Civil Wars

I saw a joke once about the American Civil War. It was a piece of humor that relied as much on absurdity as wordplay; the image was that of soldiers on a battlefield, brutally murdering each other in the most polite possible fashion. “Old chap, would you mind terribly if I stabbed you with my bayonet? Ah, thank you very much!” It was a civil war.

The joke worked because that’s the image of civility that most people have. It’s that token politeness, the language of respect that goes entirely unaccompanied by meaningful action. Society is full of this: sirs, ma’ams, thank yous and politicians addressing each other with smiles while the hatred radiates from their eyes. This is something that has bothered me for a long time, especially over the last few years.

In high school I started following politics, and it did not take long for me to realize that civil discourse has become a rare and coveted phenomenon. Then, after I got to Ouachita, it did not take long for me to realize why most liberals do not attend conservative Baptist colleges. I learned very quickly that if I took it personally every time someone disagreed with me, I would hate nearly every person on campus before the year could pass. I learned that I didn’t have to open my mouth every time I felt the need, and I learned that I could voice my opinions with grace, dignity and empathy if I tried hard enough. It took several years and several tries, yes. There is more than one male on the OBU campus who sees me as the raging feminist stereotype, and I’m sure a few conservative acquaintances see me as the embodiment of everything wrong with this country. I’m learning, though. Learning is a hugely important part of life for any dedicated scholar, but it is incredibly difficult when the scholar refuses to listen to others. It was incredibly difficult for me to gain any new information when my first response to a differing viewpoint was, “Well, you’re wrong and stupid.”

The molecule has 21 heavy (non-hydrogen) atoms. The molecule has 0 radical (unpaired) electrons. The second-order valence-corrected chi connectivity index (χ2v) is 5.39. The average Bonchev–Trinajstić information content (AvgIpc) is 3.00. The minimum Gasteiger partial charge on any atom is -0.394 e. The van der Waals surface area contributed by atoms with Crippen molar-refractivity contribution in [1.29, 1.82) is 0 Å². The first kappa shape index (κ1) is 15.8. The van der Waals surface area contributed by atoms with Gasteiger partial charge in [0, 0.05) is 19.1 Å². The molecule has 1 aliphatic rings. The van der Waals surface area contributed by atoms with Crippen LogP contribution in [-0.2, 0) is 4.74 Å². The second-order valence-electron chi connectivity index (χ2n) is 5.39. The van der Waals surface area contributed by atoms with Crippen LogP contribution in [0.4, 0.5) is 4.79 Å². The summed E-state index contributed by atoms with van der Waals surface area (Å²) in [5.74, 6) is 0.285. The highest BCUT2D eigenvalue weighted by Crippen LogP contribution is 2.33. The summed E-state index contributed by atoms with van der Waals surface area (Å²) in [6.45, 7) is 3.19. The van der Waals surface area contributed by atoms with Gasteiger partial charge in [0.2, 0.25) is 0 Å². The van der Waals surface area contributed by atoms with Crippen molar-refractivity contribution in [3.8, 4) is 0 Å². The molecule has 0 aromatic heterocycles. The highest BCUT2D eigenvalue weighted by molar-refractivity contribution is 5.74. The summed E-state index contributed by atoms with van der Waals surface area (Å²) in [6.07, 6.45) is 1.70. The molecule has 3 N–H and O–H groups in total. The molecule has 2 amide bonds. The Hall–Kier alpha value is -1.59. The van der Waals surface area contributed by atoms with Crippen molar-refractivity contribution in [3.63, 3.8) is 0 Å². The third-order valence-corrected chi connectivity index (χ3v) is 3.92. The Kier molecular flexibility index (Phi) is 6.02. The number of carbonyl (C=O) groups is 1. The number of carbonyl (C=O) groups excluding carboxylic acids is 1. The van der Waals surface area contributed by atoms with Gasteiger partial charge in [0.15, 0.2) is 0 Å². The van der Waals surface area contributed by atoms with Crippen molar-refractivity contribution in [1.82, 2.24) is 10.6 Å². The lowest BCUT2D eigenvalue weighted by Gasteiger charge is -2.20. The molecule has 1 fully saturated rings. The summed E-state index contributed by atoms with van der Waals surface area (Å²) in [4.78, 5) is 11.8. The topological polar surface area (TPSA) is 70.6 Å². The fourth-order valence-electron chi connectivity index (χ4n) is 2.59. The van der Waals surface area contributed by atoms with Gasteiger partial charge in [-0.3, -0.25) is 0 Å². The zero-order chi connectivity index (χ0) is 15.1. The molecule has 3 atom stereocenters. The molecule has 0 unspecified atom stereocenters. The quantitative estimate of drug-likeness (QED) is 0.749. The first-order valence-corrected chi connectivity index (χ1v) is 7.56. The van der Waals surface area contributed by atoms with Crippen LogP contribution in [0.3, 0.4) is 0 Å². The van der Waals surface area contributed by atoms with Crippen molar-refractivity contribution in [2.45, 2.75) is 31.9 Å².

I have found that everything goes back to listening attentively, thinking critically and then responding with real kindness. This is what civility is: treating other people with the real respect they deserve for being humans, no matter what. Sometimes this is hard; sometimes civility means using politically correct speech so that everyone present feels more comfortable, and sometimes that means forgiveness when beliefs are attacked. Often, though, it just means listening. Often, civility is merely the willingness to listen, compromise and work toward a solution. Civility is saying, “We are both humans with valid opinions, and even though we may never agree, at least we can understand each other better.” Civility is the knowledge that we don’t have to use bayonets anymore, at least not in our discourse. It’s the understanding that as long as we’re all civil, there’s no real need for war.

by Laura Ward, Second Place Winner of OBU “Civility” essay contest

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